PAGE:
Kisumu Governor Anyang’ Nyong’o and his embattled Wajir counterpart Mohamed Mohamud were on Friday put on the spot over expenditure of Covid-19 related funds.
A Senate committee investigating the Sh4 billion scandal involving the 47 counties put the pair to task to shed light on audit queries raised by Auditor General Nancy Gathungu in a special audit report.
In an earlier sitting, Prof Nyong’o was pressed to explain why his county banked conditional grants from the national government worth Sh159 million meant for Covid-19 mitigation measures together with money from other sources.
A suggestion by the county that part of the money may have been channelled to matters unrelated to Covid-19 raised eyebrows among members of Senate’s Health Committee chaired by Trans Nzoia Senator Michael Mbito.
This was after Nominated Senator Beth Mugo raised the red flag on the fact that only Sh50 million of the entire amount was sent to the said account.
“On the Sh50 million… we were not going to put Sh150 million to the account yet we had other pressing needs. We also had challenges of cash flow and delayed disbursements. We had to make rational needs, prudence required we transfer as and when there was a need,” said Kisumu Finance County Executive Member George Okong’o.
“This money was meant for Covid-19. The governor should provide details on how it was utilised,” charged Mugo.
In her investigations, the Auditor found the money had been factored into Kisumu County’s Covid-19 Emergency Response Fund.
This was contrary to Ministry of Health guidelines sent to the Council of Governors (CoG) that required counties to bank the grant in a special purpose account with the State Bank of Mauritius.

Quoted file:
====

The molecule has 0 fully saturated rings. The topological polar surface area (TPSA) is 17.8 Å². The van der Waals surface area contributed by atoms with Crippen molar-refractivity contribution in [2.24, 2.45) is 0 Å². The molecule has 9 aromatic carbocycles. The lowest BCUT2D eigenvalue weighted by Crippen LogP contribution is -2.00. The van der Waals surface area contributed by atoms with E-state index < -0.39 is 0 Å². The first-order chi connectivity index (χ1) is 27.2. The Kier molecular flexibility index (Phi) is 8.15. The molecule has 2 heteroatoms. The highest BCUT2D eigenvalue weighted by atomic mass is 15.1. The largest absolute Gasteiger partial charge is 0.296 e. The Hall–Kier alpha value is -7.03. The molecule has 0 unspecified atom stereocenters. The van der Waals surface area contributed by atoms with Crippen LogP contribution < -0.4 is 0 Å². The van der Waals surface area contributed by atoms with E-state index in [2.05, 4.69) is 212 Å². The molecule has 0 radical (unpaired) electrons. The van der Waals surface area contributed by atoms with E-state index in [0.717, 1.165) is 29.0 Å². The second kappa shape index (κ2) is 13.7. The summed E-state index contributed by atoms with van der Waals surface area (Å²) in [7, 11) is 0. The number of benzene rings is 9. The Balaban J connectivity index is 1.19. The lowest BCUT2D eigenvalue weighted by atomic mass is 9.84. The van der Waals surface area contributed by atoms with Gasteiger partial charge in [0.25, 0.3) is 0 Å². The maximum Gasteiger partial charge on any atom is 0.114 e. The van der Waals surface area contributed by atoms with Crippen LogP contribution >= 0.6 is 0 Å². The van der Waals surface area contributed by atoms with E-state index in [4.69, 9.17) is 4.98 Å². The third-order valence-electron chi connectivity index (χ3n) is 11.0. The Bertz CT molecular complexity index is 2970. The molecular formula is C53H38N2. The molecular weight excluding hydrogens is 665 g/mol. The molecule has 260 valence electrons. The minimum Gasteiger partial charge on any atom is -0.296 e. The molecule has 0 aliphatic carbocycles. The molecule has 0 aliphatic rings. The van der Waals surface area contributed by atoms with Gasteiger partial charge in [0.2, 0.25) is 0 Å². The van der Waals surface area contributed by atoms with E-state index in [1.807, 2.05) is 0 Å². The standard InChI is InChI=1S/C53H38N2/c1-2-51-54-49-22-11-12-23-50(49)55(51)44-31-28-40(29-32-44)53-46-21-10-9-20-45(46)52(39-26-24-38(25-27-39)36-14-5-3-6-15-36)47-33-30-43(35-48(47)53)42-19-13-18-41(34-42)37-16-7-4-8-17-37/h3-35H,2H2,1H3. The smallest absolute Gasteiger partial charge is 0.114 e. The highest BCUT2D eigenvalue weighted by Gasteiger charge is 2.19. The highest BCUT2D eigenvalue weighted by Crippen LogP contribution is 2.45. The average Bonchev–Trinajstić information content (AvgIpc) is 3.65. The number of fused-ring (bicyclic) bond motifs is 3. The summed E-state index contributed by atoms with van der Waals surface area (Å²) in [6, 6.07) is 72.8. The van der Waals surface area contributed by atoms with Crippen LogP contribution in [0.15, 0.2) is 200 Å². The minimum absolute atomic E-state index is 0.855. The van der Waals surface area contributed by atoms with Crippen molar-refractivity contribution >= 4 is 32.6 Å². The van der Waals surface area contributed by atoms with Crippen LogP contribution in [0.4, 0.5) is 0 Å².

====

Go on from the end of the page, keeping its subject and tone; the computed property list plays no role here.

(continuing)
“It was established that the conditional grant from the national government was among the funds managed under the Kisumu County Covid-19 Emergency Response Fund,” read the AG’s special audit report.
In the report, the AG said that the county’s emergency fund comprised funds worth Sh212 million.
“What prompted the county to lump the money together… why was it difficult to follow the legal framework?” posed Kisii Senator Sam Ongeri.
While admitting fault, Kisumu County officials said the MoH guidelines were issued after the county had set up an emergency account. However, Nyong’o said no money was lost.
“We moved fast to set up an account for Covid-19 emergency funds managed by a committee. There was no legal framework in place before the guidelines were issued. We did the right thing by coming up with the relevant legislation through our county assembly in the absence of the guidelines,” said Nyong’o.
Kisumu Senator Fred Outa raised concern over a Sh200 million projected budget for Covid-19 that the county had said it would avail.
“A budget is just a budget and when you make one it doesn’t mean that you have the money with you… you can have a budget but fail to meet the set target,” said Nyong’o.
Wajir Governor Mohamud was granted seven days to present proof that his county had formulated work and procurement plans to guide the expenditure of Sh112.8 million the county received from the national government to combat Covid-19.
This was after county officials who were grilled by the committee were incoherent in their responses and mixed up issues. “We are not interested in background issues. We just want to know how you spent the Sh112 million,” said Wajir Senator Abdullahi Ali.
The confusion split to a query on the county’s failure to list items worth Sh128 million that it would procure in a procurement plan. “A detailed breakdown of goods and services were captured in the work plan,” said the county’s deputy director of planning Abdi Abdullahi. But officials from the AG’s office faulted the response.
The Wajir county chief, through his officials, further admitted to inconsistencies in their bookkeeping.
“You have a lot to do. You are responsible because Kenyans have tasked you with their money… what the auditors have highlighted has not been very good,” said Narok Senator Ledama ole Kina.
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